I wear two hats when I write this blog of mine. First and foremost, I manage a small charity in a small Scottish town called Dumfries. Ours is a front door that opens onto the darker corners of the crumbling world that is Britain 2015. We hand out 5000 emergency food parcels a year in a town that is home to 50,000 souls. Then, as you can see from all of the book covers above, I am also a thriller writer. If you enjoy the blog, you might just enjoy the books. The link below takes you to the whole library in the Kindle store. They can be had for a couple of quid each.

Friday, May 30, 2014


This has been a week of two interviews. The first was a shining example of how the new digital world we live in is slowly but surely changing everything. The second was an overdue echo of darker times when so much was hidden away behind locked doors.

As regular readers will know, over recent weeks I have become something of an accidental tourist in the campaign for Scottish Independence. A couple of nights ago I arrived at Ayr Town Hall to speak at a meeting and saw my name on a poster on the front door.

'Mark Frankland: Writer, Drugs worker, Activist.'

Never in a million years would I have imagined that particular scenario! Or such a description of myself! The night was a joy. The podium was a politician free zone and eighty people or so turned out to watch three complete unknowns say what we had to say.

It was in every respect the very essence of grass roots. Before the meeting started, Kieran, Veronika and I got our heads together and wondered who on earth would tackle questions about what will happen with the currency. Then we just laughed.

For me the biggest joy of the growing ‘Yes’ campaign is seeing it slowly slipping from the grip of the professional politicians and mainstream media. A formal campaign is being played out in the papers and on the TV and it is predictably tedious. Politicians back-stab each other and behave like spitting fishwives. The tabloids roll out their predictable fairytale scare stories.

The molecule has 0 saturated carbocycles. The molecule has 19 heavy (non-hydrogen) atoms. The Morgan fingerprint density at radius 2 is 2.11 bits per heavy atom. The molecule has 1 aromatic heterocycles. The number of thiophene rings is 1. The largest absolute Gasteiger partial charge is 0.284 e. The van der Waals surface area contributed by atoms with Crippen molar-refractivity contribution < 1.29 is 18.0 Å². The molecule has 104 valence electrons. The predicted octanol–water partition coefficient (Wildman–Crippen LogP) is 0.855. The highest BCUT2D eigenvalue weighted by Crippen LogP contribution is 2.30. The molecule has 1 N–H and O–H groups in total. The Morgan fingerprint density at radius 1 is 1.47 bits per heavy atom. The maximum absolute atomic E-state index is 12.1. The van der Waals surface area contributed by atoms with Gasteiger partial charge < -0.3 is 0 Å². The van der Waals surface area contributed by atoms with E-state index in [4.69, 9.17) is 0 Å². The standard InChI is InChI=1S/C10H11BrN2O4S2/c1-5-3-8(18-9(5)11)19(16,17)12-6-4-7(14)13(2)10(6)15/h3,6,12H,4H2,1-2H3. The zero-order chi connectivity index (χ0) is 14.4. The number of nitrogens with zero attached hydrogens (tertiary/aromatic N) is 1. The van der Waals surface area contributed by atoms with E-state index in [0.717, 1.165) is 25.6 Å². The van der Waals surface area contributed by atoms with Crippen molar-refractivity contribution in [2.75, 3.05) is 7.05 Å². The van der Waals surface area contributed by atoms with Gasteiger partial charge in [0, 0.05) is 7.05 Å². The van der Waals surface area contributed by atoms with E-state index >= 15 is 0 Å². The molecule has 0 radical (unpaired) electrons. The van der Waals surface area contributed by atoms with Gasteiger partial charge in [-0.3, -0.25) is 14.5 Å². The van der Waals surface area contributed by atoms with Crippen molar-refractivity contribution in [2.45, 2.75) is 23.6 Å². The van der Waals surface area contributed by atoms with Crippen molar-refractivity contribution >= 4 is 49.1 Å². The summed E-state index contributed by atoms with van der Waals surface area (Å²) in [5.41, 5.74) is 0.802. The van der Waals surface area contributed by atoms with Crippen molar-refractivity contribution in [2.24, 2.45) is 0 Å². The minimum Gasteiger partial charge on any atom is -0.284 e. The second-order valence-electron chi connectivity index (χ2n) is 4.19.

And you know what? It seems like people are gradually tuning out. We are all so very tired of all this. We showed how sick to the back teeth we are of politics and career politicians by giving Nigel Farage such a ringing endorsement last week. Personally I would be as likely to vote for Nigel as I am to buy a season ticket on the Stretford End, but I loved every minute of his success.

This is the era when London has become a giant safe house for the world’s billionaires. It doesn’t matter if you are the worst kind of person who has amassed a treasure chest of gold by trafficking people or drugs, so long as you have enough gold you will be welcomed with open arms. It is a time when the top 1% is thriving like never before whilst the other 99% wonders what the hell is going on.

This is the kind of thing which can lead to revolutions.

Are we beginning to have our own very British revolution? Possibly. Christ let’s hope so. Giving Nigel his Euro victory could one day be seen as the first shots of the British Revolution.

Why did so many vote Nigel? Simple. Because we’re had it with an endlessly smug establishment that is so very convinced that it can take us all for a ride for ever.

Well guys, maybe the times are finally a changing.

I am a big podcast fan. I spend many hours walking my two collie dogs with headphones in my ears. Sometimes the podcasts are as mainstram as they come: BBC flagships like ‘Any Questions and Any Answers’ or ‘Peinaar’s Politics’ or ‘5 Live Football Daily’. Other times they are the homemade efforts of people who have decided to do their own thing. The quite magnificent ‘Anfield Wrap’ is the voice of Liverpool fans all over the world and its episodes have been downloaded well over a million times.